ENS Improvement Proposal: Platform Source Parameter

This is a draft/heat test for a new standard for prepending the commit secret with a platform source. It’s an attempt to format this earlier post by Slobo.eth into an ENSIP.


Authors: @slobo.eth and Avsa.eth


Status: draft


Abstract

There are many reasons that we might want to be able to measure how and where users are registering names. One of them is simply by knowing our own ecosystem and which apps are more popular, but it’s also very important to be able to identify the creators who are helping the ecosystem. Retroactive funding via grants is often better than proactive funding because you can detect what has already worked, instead of stewards having to make bets on what they think would happen. Often in this community we are surprised by things becoming popular that we would never be able to predict. On the other hand, it’s important to make the process transparent, open source and privacy preserving.

Specification

The ETH Registrar Controller takes as input: name, owner, duration, secret and resolver. The secret parameter is random data that obscures the name before the final step of the registration process is complete. It is 32 bytes of entropy and the ens manager app on app.ens.domains generates it by calling the following:

require('crypto').randomBytes(32)

This proposal suggests a social convention that generates the secret from a combination of taking the first 6 characters of a namehash, add another 6 characters for extra data and combines it with the appropriate number of random bytes.

This way the first 6 char of the secret would be the platform name and the next 6 would be reserved for internal data for that platform – like its own referral code. So for example if the above was registered via ensfairy the secret would be:

0x 1b7f8b 612c63 3cbcc635528d3b7196bc89d13566c1be2068af0cad6fb3ecebf0

With this we can attribute registrations using the first 12 chars of the secret. The loss of entropy of 48 bytes is not relevant, since the only goal of the secret is to obscure the details of the bid to avoid front-running during the short period (usually a few minutes but it could be as long as a week) before the reveal transaction is executed. The secret still retains 208 bytes which is highly secure, specially for a short time frame.

The extra data could be used in this example:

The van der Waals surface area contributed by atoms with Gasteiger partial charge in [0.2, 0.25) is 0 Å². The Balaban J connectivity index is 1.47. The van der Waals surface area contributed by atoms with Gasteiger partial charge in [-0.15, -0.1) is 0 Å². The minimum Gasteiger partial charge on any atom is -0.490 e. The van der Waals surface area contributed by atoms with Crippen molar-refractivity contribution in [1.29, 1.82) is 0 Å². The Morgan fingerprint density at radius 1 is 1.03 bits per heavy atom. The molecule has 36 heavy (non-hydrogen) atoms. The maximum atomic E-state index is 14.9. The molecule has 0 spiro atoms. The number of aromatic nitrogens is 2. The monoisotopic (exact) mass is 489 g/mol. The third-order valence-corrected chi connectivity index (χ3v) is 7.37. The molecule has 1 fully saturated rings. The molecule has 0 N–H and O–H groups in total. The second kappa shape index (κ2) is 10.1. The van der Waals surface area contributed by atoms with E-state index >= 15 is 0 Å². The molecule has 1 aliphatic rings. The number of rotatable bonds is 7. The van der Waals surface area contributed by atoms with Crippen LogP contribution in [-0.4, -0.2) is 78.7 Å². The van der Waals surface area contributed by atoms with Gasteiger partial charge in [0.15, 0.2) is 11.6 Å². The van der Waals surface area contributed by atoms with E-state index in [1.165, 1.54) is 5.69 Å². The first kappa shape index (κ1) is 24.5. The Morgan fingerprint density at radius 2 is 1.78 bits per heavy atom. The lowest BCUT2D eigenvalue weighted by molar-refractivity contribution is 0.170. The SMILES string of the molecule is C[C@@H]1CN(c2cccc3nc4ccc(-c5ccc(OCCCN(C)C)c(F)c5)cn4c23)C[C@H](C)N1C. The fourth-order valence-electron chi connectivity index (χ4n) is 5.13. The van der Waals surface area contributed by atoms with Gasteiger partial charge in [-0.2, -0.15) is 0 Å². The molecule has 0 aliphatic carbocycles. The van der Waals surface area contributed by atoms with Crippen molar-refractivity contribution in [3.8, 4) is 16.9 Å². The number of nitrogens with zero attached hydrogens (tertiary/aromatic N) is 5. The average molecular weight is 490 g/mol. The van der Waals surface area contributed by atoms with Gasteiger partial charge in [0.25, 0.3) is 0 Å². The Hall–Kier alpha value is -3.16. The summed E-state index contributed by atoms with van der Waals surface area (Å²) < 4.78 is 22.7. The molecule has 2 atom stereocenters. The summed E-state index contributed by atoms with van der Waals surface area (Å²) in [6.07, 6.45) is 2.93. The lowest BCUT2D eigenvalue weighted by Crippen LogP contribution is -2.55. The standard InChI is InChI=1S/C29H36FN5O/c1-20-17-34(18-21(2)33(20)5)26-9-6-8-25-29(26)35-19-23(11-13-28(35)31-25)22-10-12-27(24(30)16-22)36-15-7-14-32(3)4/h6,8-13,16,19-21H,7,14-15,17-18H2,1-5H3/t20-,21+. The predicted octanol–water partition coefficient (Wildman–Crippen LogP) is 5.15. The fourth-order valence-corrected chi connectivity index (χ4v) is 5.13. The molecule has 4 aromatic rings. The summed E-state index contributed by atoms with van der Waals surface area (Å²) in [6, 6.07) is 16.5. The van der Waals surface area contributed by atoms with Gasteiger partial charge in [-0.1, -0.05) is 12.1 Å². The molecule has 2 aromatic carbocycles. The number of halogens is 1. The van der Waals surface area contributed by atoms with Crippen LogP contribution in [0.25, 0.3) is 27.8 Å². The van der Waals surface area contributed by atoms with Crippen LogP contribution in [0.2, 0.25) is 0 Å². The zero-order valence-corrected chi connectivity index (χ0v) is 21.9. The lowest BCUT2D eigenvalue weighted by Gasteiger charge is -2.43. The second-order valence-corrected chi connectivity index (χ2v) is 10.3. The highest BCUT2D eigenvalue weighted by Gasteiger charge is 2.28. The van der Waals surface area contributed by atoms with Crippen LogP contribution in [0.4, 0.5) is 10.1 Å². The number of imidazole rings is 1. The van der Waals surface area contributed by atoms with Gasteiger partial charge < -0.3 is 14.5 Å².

1. Alice refers bob to an ens registrar app using a custom link like app.ens.domains/?referral=AlicentIsAGoodFriend
  2. If bob clicks that link, that information is saved on the cookies/ local storage, until it’s overwritten by another referral code, bob clears his memory or some time passes and the code expires
  3. When bob wants to register a name, the secret will be prepended by the first 6 letters of the platform and then the next 6 characters generated by the sha256(‘AlicentIsAGoodFriend’)

Privacy concerns

This action, by design, makes it public which apps the users are using to register names, and might reveal who they are friends or who they follow. It could review also some demographics of accounts–if a registrar app is known to be very popular in a country or to only have the UI in a language, it can reveal that a specific ethereum address might be from that demographic. This is not unlike seeing a user send funds to a known exchange address.

To alleviate these concerns, we ask app makers to make the process transparent and allow users to opt-out of either the referral code or the whole platform code being added on their secret.

This would also enable to compare different clients usage–again this is by design. If a given platform doesn’t want any of their numbers public, they can simply not implement it.

Other questions

  • Isn’t it possible to add other platform codes in yours? Yes. We don’t see that as a concern, since platforms probably want to maximize their own numbers
  • Is this coming with a referral program? No. This is simply about adding the data so we could have a leaderboard. What to do with the data is for another time.
  • Does this replace the proposed v2 registrar? No. That contract–if implemented–would be a code change that would allow a trustless referral program, immediate and on-chain. This change would not require any code change and would simply provide the data, requiring steward working groups to then act on it on a later date.
  • Can this be done with Google Analytics? Any registrar app can use their own analytics software to analyze their own usage, but this would allow to create a trustless way in which multiple clients could prove their own name usage.

Updates

  • Changed 10 chars into 12 to add 6 for the platform and 6 extras
  • Changed from sha256 of a string to using the beginning of a namehash
10 Likes